Interacting with Friends
Communicating in the university does not always require you to be formal and academic. Yes, you constantly work with your peers and tutors in classroom settings, but much of your life in the university is also spent outside the classroom, especially in informal settings such us hanging out with friends, meeting for a group project and so on. In fact, one of the best things about a university is the friends you make. However, social and cultural exchanges are not spontaneous processes. Making and interacting with friends require knowledge, skills and effort, especially when we interact with people who come from a culture different from our own. Globalisation has opened up immense possibilities for people from different cultures to interact with one another and global universities are some of the places where such interaction takes place. This chapter suggests a few tips on how you can develop cross-cultural awareness in the university to make your interactions with fellow students a pleasant experience. The most important tips are: ● Be aware of different greeting styles ● Find out how people want to be addressed ● Ask, do not tell, people what to do ● Respect other people’s decisions ● Speak “rationally” ● Use a common language when in groups ● Use English appropriately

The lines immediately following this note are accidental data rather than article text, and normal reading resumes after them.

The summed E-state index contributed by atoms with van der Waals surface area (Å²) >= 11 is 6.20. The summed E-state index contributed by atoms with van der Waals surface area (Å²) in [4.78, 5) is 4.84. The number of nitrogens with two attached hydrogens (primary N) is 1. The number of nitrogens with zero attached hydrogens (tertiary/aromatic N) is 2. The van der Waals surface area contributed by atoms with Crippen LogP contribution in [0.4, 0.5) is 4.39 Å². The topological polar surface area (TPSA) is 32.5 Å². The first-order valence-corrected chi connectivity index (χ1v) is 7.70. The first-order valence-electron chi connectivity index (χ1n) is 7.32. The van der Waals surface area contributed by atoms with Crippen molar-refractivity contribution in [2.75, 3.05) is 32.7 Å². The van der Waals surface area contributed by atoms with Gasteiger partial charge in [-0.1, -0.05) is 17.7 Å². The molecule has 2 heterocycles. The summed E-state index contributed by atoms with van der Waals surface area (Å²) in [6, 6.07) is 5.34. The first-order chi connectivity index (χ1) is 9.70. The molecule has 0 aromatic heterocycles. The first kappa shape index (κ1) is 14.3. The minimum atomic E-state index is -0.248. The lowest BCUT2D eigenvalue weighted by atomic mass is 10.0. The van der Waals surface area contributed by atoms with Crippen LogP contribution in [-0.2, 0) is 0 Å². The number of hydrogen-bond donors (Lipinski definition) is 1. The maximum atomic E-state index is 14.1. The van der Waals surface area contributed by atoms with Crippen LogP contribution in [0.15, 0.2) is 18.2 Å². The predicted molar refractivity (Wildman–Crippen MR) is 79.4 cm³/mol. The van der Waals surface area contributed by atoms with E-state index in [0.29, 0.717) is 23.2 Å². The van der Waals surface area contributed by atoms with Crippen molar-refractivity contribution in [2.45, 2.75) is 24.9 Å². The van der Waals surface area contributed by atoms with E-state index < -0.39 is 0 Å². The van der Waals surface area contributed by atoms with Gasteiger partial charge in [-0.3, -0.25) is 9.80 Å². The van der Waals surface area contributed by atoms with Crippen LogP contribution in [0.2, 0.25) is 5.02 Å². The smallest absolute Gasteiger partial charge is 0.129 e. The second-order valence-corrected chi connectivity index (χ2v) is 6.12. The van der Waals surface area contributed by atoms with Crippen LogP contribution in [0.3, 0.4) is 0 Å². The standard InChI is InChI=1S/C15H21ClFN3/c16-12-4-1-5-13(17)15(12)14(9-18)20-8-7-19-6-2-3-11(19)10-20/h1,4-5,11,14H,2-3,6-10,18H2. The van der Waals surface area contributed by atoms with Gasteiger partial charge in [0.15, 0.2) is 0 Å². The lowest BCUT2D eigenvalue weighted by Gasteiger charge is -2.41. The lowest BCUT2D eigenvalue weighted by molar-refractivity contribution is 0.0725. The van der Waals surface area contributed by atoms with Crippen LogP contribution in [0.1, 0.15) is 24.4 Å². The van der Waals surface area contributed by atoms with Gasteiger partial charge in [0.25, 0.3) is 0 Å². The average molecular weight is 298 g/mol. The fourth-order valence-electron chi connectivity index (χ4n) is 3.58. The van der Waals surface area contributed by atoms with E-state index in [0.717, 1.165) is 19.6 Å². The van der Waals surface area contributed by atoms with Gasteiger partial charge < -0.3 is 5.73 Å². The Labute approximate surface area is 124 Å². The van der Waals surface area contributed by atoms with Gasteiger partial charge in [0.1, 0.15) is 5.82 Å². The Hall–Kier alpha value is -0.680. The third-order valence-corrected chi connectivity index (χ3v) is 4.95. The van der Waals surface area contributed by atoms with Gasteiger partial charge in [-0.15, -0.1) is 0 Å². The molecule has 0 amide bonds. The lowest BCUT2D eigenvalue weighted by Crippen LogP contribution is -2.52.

Interacting with Friends

9.1 Be Aware of Di erent Greeting Styles
In Western English-speaking cultures, such as in England or Australia, a common way of greeting someone whom you meet (either a friend or a complete stranger) is saying